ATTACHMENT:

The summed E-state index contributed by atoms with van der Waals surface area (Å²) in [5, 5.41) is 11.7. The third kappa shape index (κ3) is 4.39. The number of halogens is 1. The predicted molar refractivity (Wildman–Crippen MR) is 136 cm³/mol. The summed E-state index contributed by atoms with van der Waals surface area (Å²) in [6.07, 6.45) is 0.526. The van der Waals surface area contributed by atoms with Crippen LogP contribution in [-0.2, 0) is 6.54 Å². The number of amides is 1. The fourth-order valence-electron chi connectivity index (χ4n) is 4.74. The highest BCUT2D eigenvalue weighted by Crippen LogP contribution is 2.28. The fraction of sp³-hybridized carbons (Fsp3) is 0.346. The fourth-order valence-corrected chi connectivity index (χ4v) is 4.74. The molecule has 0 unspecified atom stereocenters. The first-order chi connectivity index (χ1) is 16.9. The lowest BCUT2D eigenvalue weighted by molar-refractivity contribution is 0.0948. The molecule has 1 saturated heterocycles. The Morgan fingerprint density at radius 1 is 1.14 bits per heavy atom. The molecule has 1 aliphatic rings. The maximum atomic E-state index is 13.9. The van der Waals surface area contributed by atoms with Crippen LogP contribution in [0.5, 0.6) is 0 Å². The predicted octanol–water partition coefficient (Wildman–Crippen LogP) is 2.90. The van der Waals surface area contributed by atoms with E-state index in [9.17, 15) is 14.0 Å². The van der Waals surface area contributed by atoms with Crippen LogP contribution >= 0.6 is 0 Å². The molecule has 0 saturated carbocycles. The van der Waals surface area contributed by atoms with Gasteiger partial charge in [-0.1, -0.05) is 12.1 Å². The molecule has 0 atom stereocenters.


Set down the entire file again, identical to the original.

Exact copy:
The summed E-state index contributed by atoms with van der Waals surface area (Å²) in [5, 5.41) is 11.7. The third kappa shape index (κ3) is 4.39. The number of halogens is 1. The predicted molar refractivity (Wildman–Crippen MR) is 136 cm³/mol. The summed E-state index contributed by atoms with van der Waals surface area (Å²) in [6.07, 6.45) is 0.526. The van der Waals surface area contributed by atoms with Crippen LogP contribution in [-0.2, 0) is 6.54 Å². The number of amides is 1. The fourth-order valence-electron chi connectivity index (χ4n) is 4.74. The highest BCUT2D eigenvalue weighted by Crippen LogP contribution is 2.28. The fraction of sp³-hybridized carbons (Fsp3) is 0.346. The fourth-order valence-corrected chi connectivity index (χ4v) is 4.74. The molecule has 0 unspecified atom stereocenters. The first-order chi connectivity index (χ1) is 16.9. The lowest BCUT2D eigenvalue weighted by molar-refractivity contribution is 0.0948. The molecule has 1 saturated heterocycles. The Morgan fingerprint density at radius 1 is 1.14 bits per heavy atom. The molecule has 1 aliphatic rings. The maximum atomic E-state index is 13.9. The van der Waals surface area contributed by atoms with Crippen LogP contribution in [0.5, 0.6) is 0 Å². The predicted octanol–water partition coefficient (Wildman–Crippen LogP) is 2.90. The van der Waals surface area contributed by atoms with E-state index in [9.17, 15) is 14.0 Å². The van der Waals surface area contributed by atoms with Crippen LogP contribution >= 0.6 is 0 Å². The molecule has 0 saturated carbocycles. The van der Waals surface area contributed by atoms with Gasteiger partial charge in [-0.1, -0.05) is 12.1 Å². The molecule has 0 atom stereocenters.